Apple walnut crêpes

Apple walnut crêpes

Apple Walnut Crêpes

These crêpes are loaded with a delicious apple walnut filling then topped with powdered sugar. As the apple and walnut filling is simmering in the saucepan, the smell is amazing. Nothing says fall like the aroma that fills a kitchen with the smell of delicious fall desserts.

Banana crêpes

Banana crêpes

Banana Crêpes

These delicate banana crêpes are stuffed with a blend of cream cheese, sour cream, and powdered sugar to create a cheesecake-like filling. Top them with banana slices simmered in a rich butter/brown sugar sauce.

Blueberry lemon curd crêpes

Blueberry lemon curd crêpes

Blueberry Lemon Curd Crêpes

There's something magical about the combination of lemon curd and blueberries and those two flavors combine in these blueberry lemon curd crêpes for a sweet-tart brunch entree. If you've never made lemon curd, don't worry; Diane shares her step-by-step recipe (may I say that it's easy-peasy lemon squeezy)? Leftovers (if there are any) can be stored in the refrigerator for a week.

Boston cream pie crêpes

Boston cream pie crêpes

Boston Cream Pie Crêpes

The Boston cream pie (in case you've never had the pleasure of eating a slice), is not a pie at all—it's a decadent sponge cake filled with custard cream and topped with a rich dark chocolate ganache. These Boston cream crêpes are just as sinfully decadent, but so much simpler to make.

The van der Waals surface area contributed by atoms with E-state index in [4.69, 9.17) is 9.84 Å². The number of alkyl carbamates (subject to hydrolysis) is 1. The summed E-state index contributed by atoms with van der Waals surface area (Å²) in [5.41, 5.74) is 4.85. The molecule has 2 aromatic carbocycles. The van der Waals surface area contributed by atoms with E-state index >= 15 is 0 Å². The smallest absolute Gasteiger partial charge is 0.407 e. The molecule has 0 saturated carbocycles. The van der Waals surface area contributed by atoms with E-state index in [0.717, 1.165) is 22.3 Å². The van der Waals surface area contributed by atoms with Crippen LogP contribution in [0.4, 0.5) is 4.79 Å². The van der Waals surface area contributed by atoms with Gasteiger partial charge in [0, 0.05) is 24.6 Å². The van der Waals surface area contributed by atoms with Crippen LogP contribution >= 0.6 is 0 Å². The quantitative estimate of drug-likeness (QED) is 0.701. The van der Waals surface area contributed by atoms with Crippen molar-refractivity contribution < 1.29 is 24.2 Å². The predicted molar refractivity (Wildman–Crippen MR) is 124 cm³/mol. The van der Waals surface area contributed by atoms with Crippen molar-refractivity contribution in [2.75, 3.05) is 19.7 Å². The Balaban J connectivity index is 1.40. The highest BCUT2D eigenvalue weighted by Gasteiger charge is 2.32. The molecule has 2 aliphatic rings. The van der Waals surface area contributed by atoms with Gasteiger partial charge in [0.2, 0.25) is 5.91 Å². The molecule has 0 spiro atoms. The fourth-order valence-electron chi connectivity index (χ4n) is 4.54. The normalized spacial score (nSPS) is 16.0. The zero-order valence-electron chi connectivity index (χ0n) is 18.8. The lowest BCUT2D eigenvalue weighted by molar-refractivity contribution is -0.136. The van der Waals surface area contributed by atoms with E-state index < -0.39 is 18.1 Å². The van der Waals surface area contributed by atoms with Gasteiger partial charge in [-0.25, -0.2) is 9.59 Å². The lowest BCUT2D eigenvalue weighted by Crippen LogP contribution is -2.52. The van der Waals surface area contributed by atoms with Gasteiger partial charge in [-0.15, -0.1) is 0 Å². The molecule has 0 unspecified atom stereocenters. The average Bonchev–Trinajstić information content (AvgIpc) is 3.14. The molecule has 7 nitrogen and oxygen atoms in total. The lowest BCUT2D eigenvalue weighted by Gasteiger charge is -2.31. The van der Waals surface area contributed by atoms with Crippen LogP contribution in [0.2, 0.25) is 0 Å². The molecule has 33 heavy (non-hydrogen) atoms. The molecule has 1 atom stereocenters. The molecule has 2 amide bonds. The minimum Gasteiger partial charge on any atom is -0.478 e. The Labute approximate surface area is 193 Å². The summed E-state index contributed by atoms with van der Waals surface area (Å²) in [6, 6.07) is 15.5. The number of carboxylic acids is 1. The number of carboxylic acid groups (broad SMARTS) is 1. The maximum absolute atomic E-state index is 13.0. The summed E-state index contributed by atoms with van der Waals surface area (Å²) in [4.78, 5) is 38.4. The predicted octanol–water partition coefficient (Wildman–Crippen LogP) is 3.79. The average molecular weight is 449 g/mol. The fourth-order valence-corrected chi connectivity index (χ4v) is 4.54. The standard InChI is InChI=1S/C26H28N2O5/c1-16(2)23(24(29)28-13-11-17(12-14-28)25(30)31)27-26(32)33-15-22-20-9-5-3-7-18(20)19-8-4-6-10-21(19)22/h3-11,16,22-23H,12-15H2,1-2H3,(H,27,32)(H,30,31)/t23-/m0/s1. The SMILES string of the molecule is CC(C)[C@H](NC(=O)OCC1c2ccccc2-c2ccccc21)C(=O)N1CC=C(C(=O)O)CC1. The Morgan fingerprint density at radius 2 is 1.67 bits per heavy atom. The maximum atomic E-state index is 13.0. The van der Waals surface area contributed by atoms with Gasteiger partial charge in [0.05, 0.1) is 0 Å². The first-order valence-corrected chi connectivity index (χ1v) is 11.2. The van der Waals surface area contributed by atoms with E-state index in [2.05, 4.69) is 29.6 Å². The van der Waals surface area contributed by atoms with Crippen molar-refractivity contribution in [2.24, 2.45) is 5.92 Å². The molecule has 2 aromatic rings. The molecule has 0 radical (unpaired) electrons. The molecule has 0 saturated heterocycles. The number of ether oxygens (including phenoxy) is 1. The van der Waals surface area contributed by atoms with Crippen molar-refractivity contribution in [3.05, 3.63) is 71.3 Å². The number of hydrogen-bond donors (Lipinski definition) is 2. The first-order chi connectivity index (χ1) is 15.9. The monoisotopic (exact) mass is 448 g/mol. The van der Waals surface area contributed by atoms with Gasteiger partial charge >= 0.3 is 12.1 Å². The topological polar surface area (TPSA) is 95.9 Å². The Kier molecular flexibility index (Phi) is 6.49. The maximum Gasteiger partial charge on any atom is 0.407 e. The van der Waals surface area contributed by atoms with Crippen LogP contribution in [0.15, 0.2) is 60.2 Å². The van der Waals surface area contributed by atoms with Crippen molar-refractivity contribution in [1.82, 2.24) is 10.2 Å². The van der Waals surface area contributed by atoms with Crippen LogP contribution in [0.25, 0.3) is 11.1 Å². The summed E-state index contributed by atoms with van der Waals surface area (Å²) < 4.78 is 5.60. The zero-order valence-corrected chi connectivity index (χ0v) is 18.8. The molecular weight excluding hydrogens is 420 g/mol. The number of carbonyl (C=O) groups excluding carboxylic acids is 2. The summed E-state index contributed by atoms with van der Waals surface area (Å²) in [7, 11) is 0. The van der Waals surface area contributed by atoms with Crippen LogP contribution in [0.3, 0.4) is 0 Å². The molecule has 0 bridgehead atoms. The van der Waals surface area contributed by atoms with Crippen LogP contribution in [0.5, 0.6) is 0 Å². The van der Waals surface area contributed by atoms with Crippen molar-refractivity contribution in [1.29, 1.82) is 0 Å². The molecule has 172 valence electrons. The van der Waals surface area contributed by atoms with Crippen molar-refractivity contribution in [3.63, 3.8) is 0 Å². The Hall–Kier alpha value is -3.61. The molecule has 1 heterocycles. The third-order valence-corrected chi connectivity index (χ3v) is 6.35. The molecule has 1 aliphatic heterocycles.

Pumpkin crêpes

Pumpkin crêpes

Pumpkin Crêpes

Only four ingredients are needed to make the filling for these pumpkin crêpes. Even easier—you can "bake" the crêpes and make the filling ahead of time. Store covered in the refrigerator and then assemble just before serving for a quick brunch dish or a delightful autumn dessert.

Chicken broccoli stuffed crêpe casserole

Chicken broccoli stuffed crêpe casserole

Chicken Broccoli Stuffed Crêpe Casserole

Casseroles are a busy person's best friend; a meal of chicken and broccoli crêpes in one bake and serve dish—what's not to love about that? Topped off with a rich Bechamel sauce and Gruyere cheese, this chicken broccoli casserole is the very definition of comfort food. In fact, it is so delicious, flavorful, and filling, your family will be begging you to make this casserole on a regular basis.